My Favorite Stories Of 2012

As we gallop uncontrollably into and around the holiday season, this seems a good time to talk about the stories I have consumed this year, stories that filled me with a warm and lasting satisfaction. These cross the many narrative thresholds — books, TV, games, music — so, a little something for everyone. Except that guy over there in the corner who really seems to like rubbing himself down with spray cheese. I do not, to his great regret, have any recommendations for spray cheese here on this list.

As they say, you can’t please everyone.

I’m probably missing a bunch of cool things on this list because I have a mouse-chewed brain.

As a sidenote, in the comments feel free to talk about the stories that you dug deeply this year.

Or, if you’re a creator who wants to promote his or her work, you are free to do so in this separate post right here. (But please, not in this post. Thanks!)

Let us begin.

White Horse, by Alex Adams

Back in July, I spoke to Alex here at terribleminds and as a result ended up with a copy of her novel, White Horse, an apocalyptic quest novel that is written with such elegance and with such twisted metaphor — oh, and such great, grave horror — that it may be my favorite read this whole year. Plus, I consider it a kind of weird “sister novel” to Blackbirds.

Throne of the Crescent Moon, by Saladin Ahmed

Before I read this book I wrote a post about how fantasy was too traditional and too medieval and, in that vein, all too familiar. Then this book comes along to smack me in the chops and how me how it’s done. Shapeshifters and ghul hunters! Magic potions and various flavors of ghul! Evil khalifs and sort-of-maybe-noble thief-princes! And an old, cantankerous protagonist with an old, cantankerous love story. Loved it. Want more.

Leviathan Wakes / Caliban’s War, by James S.A. Corey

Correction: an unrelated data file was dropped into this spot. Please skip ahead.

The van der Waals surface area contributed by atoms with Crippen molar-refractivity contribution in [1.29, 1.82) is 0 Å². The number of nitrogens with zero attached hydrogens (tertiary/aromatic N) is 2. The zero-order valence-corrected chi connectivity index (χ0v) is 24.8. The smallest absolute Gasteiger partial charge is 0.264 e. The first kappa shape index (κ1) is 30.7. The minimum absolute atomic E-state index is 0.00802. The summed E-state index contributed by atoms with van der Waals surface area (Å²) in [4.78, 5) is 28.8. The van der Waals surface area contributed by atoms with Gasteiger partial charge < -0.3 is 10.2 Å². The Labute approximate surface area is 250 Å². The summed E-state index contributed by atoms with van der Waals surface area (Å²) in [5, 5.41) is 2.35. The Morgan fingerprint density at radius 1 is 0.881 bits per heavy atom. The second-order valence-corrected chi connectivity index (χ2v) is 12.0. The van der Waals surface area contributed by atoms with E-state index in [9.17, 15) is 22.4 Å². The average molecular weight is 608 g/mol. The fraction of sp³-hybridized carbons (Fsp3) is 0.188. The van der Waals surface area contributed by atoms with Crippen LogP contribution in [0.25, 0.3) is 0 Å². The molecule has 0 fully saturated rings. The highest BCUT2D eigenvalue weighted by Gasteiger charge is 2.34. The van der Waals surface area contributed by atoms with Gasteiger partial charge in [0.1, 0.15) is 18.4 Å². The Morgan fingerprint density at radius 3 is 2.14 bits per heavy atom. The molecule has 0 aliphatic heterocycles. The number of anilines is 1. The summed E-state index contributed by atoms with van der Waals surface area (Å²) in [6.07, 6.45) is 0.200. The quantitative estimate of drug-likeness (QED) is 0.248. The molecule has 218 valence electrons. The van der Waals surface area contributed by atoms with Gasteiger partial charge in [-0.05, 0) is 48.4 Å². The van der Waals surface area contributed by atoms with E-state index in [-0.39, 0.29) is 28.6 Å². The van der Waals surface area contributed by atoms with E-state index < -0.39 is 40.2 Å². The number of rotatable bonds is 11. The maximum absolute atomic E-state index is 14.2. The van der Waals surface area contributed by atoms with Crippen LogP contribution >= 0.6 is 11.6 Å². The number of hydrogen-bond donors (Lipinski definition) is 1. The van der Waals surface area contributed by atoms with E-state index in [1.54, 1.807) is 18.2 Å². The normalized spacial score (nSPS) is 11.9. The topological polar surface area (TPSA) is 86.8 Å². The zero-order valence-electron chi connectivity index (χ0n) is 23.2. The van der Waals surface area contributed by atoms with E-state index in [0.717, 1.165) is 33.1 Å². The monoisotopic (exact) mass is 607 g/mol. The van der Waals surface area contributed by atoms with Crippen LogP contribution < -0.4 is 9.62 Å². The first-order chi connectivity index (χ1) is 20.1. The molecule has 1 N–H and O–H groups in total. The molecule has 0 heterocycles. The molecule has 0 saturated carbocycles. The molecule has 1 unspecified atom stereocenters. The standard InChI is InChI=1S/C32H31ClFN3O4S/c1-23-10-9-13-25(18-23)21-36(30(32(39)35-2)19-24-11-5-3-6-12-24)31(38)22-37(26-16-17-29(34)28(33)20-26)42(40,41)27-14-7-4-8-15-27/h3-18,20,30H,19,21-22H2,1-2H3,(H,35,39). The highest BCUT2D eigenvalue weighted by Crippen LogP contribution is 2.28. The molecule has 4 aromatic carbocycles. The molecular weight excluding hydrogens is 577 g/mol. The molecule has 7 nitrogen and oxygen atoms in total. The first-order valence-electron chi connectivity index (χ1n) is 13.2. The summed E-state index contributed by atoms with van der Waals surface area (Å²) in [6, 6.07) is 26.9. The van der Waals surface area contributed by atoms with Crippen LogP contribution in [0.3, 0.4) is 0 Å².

You put science-fiction in my hand and I’ll probably give you a cocked eyebrow. Sci-fi ain’t really my thing. Wish it were, but usually, I’m just too stupid and impatient for science fiction. I bought Leviathan Wakes because I’d heard good things and because, frankly, it was a cheap Kindle buy that month. I was traveling at the time and here’s how I usually try out a book — I read the first page and figure out if I want to read to the second. This is, I understand, how all people read, but I do this in a very conscious way. When I started Leviathan Wakes, any hope of it being conscious fell through the floor because before I knew it I’d read several dozen pages of this so-called “space opera” (which is also a little bit of hard sci-fi mixed with horror, actually). I quickly gulped down the book and bought the second. Sidenote: James SA Corey is not one person but two: Daniel Abraham and Ty Franck. And maybe a third or fourth person in there we don’t know about, I dunno. But it’s a successful team-up.

The Rook, by Daniel O’ Malley

British spy agency urban fantasy. MI6 meets Monster Squad. Not much to say here except it’s very fun, very exciting, quite tense, and surprisingly funny. (And has a few things in common with Leviathan Wakes, actually.) What else is there? Go read it. I’ll wait here.

Ready Player One, by Ernest Cline

On the one hand, I expected more from this book — it was widely-praised and I assumed it would be more, well, literary than it was. I’m glad it wasn’t, actually. This is a rollicking fun AAA video game and blockbuster movie packed into a novel that also manages to be a cultural artifact of my youth in the 80s and 90s and be a glimpse forward toward the technological future. It’s not particularly deep, but dammit, it works.

“Paper Menagerie,” by Ken Liu

One of the most affecting short stories I’ve read. Just go read it.